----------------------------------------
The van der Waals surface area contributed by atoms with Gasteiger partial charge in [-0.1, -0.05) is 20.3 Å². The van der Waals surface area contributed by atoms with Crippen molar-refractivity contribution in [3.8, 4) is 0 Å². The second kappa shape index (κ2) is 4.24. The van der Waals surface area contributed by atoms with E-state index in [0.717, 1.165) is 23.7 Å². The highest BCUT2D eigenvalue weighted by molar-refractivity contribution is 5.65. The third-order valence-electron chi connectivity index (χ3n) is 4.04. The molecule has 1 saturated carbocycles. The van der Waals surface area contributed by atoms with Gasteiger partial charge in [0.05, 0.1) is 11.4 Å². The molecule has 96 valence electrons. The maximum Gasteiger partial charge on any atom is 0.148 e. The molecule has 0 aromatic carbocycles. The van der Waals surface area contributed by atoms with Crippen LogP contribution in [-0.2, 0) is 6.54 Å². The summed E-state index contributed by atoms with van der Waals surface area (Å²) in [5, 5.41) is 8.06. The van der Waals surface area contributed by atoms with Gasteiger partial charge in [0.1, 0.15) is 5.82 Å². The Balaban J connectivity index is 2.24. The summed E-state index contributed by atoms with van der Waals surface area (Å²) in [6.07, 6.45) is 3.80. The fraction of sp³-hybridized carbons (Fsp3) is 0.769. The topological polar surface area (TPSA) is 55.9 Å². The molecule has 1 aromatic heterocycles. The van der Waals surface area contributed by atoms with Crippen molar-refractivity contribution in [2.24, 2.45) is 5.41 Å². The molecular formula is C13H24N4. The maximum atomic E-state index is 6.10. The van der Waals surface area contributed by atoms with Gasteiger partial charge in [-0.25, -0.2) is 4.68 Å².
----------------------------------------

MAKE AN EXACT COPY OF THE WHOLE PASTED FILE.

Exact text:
The van der Waals surface area contributed by atoms with Gasteiger partial charge in [-0.1, -0.05) is 20.3 Å². The van der Waals surface area contributed by atoms with Crippen molar-refractivity contribution in [3.8, 4) is 0 Å². The second kappa shape index (κ2) is 4.24. The van der Waals surface area contributed by atoms with E-state index in [0.717, 1.165) is 23.7 Å². The highest BCUT2D eigenvalue weighted by molar-refractivity contribution is 5.65. The third-order valence-electron chi connectivity index (χ3n) is 4.04. The molecule has 1 saturated carbocycles. The van der Waals surface area contributed by atoms with Gasteiger partial charge in [0.05, 0.1) is 11.4 Å². The molecule has 96 valence electrons. The maximum Gasteiger partial charge on any atom is 0.148 e. The molecule has 0 aromatic carbocycles. The van der Waals surface area contributed by atoms with Crippen LogP contribution in [-0.2, 0) is 6.54 Å². The summed E-state index contributed by atoms with van der Waals surface area (Å²) in [5, 5.41) is 8.06. The van der Waals surface area contributed by atoms with Gasteiger partial charge in [0.1, 0.15) is 5.82 Å². The Balaban J connectivity index is 2.24. The summed E-state index contributed by atoms with van der Waals surface area (Å²) in [6.07, 6.45) is 3.80. The fraction of sp³-hybridized carbons (Fsp3) is 0.769. The topological polar surface area (TPSA) is 55.9 Å². The molecule has 1 aromatic heterocycles. The van der Waals surface area contributed by atoms with Crippen molar-refractivity contribution in [2.24, 2.45) is 5.41 Å². The molecular formula is C13H24N4. The maximum atomic E-state index is 6.10. The van der Waals surface area contributed by atoms with Gasteiger partial charge in [-0.25, -0.2) is 4.68 Å².